There was an ongoing discussion to call the parade ‘a ceremony’. I remember a member of the opposition questioning a minister of the ruling party on the choice of words. “It’s a show of power, of our strength,” the minister had said. “Is it? Many performances seem more like acts of reverence, not deterrence,” his opponent had fired back. She had a point though. The parade usually began with protective blessings from the leaders of our four major religions.
But nothing changed. It was still called a parade.
Ma shouted for me again. I yelled back, saying that I heard her.
I took up the four scarlet packs, one for each of us, from the dining room table and walked into the kitchen. There used to be five but that was two years ago.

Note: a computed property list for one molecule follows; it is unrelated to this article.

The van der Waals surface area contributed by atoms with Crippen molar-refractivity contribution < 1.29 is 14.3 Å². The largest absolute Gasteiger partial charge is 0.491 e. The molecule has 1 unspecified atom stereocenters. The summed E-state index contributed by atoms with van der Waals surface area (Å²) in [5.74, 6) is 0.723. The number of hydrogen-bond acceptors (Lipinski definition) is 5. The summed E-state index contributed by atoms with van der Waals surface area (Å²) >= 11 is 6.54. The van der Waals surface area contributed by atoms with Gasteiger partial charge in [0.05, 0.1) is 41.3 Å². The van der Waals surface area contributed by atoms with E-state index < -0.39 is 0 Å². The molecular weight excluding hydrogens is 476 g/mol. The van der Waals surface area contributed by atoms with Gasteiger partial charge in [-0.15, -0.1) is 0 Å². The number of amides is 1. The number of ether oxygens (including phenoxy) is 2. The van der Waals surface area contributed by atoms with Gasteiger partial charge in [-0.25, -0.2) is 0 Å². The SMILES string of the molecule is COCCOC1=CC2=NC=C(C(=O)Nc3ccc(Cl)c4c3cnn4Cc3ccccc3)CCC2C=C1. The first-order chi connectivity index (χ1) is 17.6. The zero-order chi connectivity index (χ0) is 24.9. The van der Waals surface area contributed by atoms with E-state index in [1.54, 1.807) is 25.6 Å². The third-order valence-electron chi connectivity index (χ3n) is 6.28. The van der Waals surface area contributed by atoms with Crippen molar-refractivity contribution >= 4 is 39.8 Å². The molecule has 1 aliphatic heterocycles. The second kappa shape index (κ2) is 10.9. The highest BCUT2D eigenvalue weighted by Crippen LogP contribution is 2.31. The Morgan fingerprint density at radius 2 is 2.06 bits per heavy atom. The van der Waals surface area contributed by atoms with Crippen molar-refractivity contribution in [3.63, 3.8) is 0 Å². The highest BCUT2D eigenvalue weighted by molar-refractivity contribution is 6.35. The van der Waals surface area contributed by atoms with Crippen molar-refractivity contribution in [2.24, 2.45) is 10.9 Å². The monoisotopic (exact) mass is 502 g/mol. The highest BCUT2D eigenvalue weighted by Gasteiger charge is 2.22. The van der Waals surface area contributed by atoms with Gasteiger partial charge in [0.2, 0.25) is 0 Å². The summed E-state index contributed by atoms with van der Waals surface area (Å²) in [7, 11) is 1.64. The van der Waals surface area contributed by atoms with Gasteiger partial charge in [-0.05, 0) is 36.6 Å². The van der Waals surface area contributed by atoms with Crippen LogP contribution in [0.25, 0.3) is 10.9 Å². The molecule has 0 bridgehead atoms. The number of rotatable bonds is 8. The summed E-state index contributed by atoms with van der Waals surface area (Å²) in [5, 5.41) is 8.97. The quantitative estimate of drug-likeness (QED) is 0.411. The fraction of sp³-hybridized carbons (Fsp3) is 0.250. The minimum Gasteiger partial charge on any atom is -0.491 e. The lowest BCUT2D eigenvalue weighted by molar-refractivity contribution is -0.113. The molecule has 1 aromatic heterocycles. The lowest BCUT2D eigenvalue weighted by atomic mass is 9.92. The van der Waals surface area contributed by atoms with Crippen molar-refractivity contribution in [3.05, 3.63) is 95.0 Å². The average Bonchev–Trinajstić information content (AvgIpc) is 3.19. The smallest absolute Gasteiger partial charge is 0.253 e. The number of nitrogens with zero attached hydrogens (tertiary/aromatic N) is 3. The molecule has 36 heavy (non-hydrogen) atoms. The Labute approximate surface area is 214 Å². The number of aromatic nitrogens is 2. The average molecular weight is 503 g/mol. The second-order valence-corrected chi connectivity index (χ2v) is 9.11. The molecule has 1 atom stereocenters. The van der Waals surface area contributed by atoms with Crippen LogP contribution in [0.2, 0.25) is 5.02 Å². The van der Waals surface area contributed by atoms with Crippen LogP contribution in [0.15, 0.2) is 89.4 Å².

In 1981, Salman Rushdie’s second novel, Midnight’s Children, with its focus on Partition won a Booker Prize. And now, more than four decades later, his new novel Quichotte, due for release this September, has been longlisted for the Man Booker Prize 2019. But this time, his book is a take-off on Don Quixote, immortalised by sixteenth century Spanish writer Miguel Cervantes and often labelled as “the first modern novel”.
Midnight’s Children was given not just a Booker Prize but also a “Booker of the Bookers” Prize (1993) with its story set around the Partition of India and steeped in magical realism. His fourth book Satanic Verses (1988) was a finalist for the Booker Prize. However, a ‘fatwa’ was issued against his book calling for Salman Rushdie’s death by no less than Ayatollah Khomeini one year after it was published. India had banned the book as “hate speech” against a particular religious group.